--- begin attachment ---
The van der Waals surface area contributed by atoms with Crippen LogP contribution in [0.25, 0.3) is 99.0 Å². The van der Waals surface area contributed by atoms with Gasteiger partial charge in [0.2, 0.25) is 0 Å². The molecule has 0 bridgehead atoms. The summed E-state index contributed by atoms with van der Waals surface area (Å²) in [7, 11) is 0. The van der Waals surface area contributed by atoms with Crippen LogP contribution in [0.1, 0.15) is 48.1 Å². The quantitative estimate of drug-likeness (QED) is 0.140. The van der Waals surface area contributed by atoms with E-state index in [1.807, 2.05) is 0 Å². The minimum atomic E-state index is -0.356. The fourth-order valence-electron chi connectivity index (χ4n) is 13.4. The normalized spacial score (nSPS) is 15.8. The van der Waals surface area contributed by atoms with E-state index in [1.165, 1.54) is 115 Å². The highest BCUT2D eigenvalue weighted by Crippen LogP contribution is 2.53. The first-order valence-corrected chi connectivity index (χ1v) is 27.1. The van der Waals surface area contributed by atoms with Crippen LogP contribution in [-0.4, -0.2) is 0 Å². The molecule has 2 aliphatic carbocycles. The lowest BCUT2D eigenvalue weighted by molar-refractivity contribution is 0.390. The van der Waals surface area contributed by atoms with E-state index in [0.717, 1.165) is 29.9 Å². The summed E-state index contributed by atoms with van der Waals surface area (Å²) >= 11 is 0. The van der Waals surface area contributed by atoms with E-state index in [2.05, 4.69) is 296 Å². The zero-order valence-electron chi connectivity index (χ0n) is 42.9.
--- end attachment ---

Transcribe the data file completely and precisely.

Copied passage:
The van der Waals surface area contributed by atoms with Crippen LogP contribution in [0.25, 0.3) is 99.0 Å². The van der Waals surface area contributed by atoms with Gasteiger partial charge in [0.2, 0.25) is 0 Å². The molecule has 0 bridgehead atoms. The summed E-state index contributed by atoms with van der Waals surface area (Å²) in [7, 11) is 0. The van der Waals surface area contributed by atoms with Crippen LogP contribution in [0.1, 0.15) is 48.1 Å². The quantitative estimate of drug-likeness (QED) is 0.140. The van der Waals surface area contributed by atoms with E-state index in [1.807, 2.05) is 0 Å². The minimum atomic E-state index is -0.356. The fourth-order valence-electron chi connectivity index (χ4n) is 13.4. The normalized spacial score (nSPS) is 15.8. The van der Waals surface area contributed by atoms with E-state index in [1.165, 1.54) is 115 Å². The highest BCUT2D eigenvalue weighted by Crippen LogP contribution is 2.53. The first-order valence-corrected chi connectivity index (χ1v) is 27.1. The van der Waals surface area contributed by atoms with Crippen LogP contribution in [-0.4, -0.2) is 0 Å². The molecule has 2 aliphatic carbocycles. The lowest BCUT2D eigenvalue weighted by molar-refractivity contribution is 0.390. The van der Waals surface area contributed by atoms with E-state index in [0.717, 1.165) is 29.9 Å². The summed E-state index contributed by atoms with van der Waals surface area (Å²) >= 11 is 0. The van der Waals surface area contributed by atoms with E-state index in [2.05, 4.69) is 296 Å². The zero-order valence-electron chi connectivity index (χ0n) is 42.9.